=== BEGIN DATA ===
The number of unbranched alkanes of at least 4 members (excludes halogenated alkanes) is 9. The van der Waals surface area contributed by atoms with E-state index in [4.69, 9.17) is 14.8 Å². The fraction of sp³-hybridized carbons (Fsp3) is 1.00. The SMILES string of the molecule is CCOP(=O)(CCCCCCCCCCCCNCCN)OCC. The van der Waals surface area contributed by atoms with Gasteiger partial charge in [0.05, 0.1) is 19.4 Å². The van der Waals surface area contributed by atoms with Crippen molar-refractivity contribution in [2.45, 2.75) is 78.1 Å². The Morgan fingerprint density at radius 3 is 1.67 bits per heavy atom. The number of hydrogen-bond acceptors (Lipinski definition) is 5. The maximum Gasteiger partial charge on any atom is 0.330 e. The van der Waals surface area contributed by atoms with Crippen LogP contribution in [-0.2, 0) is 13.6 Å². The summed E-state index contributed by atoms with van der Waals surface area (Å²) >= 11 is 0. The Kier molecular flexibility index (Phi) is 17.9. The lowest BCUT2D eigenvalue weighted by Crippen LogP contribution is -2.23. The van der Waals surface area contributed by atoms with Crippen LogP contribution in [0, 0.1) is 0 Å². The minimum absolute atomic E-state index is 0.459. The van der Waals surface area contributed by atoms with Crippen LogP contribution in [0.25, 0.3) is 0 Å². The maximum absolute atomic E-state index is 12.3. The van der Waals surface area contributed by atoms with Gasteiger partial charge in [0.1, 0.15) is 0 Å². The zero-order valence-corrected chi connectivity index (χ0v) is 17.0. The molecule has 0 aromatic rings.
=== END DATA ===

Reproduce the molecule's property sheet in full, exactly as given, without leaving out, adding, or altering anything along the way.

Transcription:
The number of unbranched alkanes of at least 4 members (excludes halogenated alkanes) is 9. The van der Waals surface area contributed by atoms with E-state index in [4.69, 9.17) is 14.8 Å². The fraction of sp³-hybridized carbons (Fsp3) is 1.00. The SMILES string of the molecule is CCOP(=O)(CCCCCCCCCCCCNCCN)OCC. The van der Waals surface area contributed by atoms with Gasteiger partial charge in [0.05, 0.1) is 19.4 Å². The van der Waals surface area contributed by atoms with Crippen molar-refractivity contribution in [2.45, 2.75) is 78.1 Å². The Morgan fingerprint density at radius 3 is 1.67 bits per heavy atom. The number of hydrogen-bond acceptors (Lipinski definition) is 5. The maximum Gasteiger partial charge on any atom is 0.330 e. The van der Waals surface area contributed by atoms with Crippen LogP contribution in [-0.2, 0) is 13.6 Å². The summed E-state index contributed by atoms with van der Waals surface area (Å²) >= 11 is 0. The Kier molecular flexibility index (Phi) is 17.9. The lowest BCUT2D eigenvalue weighted by Crippen LogP contribution is -2.23. The van der Waals surface area contributed by atoms with Crippen LogP contribution in [0, 0.1) is 0 Å². The minimum absolute atomic E-state index is 0.459. The van der Waals surface area contributed by atoms with Crippen LogP contribution in [0.25, 0.3) is 0 Å². The maximum absolute atomic E-state index is 12.3. The van der Waals surface area contributed by atoms with Gasteiger partial charge in [0.1, 0.15) is 0 Å². The zero-order valence-corrected chi connectivity index (χ0v) is 17.0. The molecule has 0 aromatic rings.